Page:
Message framing in the context of the national menu-labelling policy: a comparison of public health and private industry interests.
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We conducted a content analysis of public comments to understand the key framing approaches used by private industry v. public health sector, with the goal of informing future public health messaging, framing and advocacy in the context of policy making.
Comments to the proposed menu-labelling policy were extracted from Regulations.gov and analysed. A framing matrix was used to organize and code key devices and themes. Documents were analysed using content analysis with Dedoose software.
Recent national nutrition-labelling regulations in the USA provide a timely opportunity to understand message framing in relation to obesity prevention and policy.
We examined a total of ninety-seven documents submitted on behalf of organizations (private industry, n 64; public health, n 33).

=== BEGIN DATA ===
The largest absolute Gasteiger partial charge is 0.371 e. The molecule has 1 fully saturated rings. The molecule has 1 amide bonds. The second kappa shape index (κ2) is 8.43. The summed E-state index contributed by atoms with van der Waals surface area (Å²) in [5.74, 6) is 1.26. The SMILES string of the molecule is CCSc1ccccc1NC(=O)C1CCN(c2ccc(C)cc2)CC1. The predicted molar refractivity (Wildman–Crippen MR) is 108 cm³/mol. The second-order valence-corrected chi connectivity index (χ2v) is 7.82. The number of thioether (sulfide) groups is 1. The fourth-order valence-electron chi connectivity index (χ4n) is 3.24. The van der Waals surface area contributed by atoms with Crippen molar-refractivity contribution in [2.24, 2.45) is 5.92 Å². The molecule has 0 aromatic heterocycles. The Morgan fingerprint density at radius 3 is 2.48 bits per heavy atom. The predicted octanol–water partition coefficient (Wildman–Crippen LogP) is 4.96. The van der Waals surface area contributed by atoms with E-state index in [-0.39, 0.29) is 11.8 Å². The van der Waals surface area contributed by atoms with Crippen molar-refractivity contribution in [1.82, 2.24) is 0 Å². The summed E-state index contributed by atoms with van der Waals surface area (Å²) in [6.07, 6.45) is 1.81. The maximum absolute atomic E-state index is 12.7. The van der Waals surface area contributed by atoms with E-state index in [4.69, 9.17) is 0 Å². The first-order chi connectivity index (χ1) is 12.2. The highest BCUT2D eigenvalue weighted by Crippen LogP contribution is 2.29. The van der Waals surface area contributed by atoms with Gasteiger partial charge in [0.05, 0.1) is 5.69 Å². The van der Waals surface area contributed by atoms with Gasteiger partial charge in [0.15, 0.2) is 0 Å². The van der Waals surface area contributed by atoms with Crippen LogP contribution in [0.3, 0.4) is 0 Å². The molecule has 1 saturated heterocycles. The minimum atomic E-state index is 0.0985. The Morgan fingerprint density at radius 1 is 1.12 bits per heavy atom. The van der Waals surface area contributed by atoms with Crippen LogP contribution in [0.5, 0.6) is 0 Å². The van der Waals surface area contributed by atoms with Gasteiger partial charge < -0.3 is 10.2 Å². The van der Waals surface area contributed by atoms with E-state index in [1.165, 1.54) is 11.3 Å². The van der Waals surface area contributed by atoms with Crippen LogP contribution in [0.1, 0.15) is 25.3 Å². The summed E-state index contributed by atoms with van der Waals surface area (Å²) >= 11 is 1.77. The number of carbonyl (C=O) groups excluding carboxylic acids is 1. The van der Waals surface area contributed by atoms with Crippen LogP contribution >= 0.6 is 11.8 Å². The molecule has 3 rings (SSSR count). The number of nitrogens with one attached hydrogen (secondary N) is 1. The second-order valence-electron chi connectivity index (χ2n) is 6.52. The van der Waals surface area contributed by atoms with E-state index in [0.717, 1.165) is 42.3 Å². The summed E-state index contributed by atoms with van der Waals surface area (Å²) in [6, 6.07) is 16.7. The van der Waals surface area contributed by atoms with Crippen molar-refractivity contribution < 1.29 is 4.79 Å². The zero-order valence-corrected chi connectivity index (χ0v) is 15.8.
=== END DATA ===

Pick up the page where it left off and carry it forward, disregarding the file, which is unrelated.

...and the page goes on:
Public health focused on positive health consequences of the policy, used a social justice frame and supported its arguments with academic data. Industry was more critical of the policy; it used a market justice frame that emphasized minimal regulation, depicted its members as small, family-run businesses, and illustrated points with humanizing examples.
Public health framing should counter and consider engaging directly with non-health-related arguments made by industry. Public health should include more powerful framing devices to convey their messages, including metaphors and humanizing examples.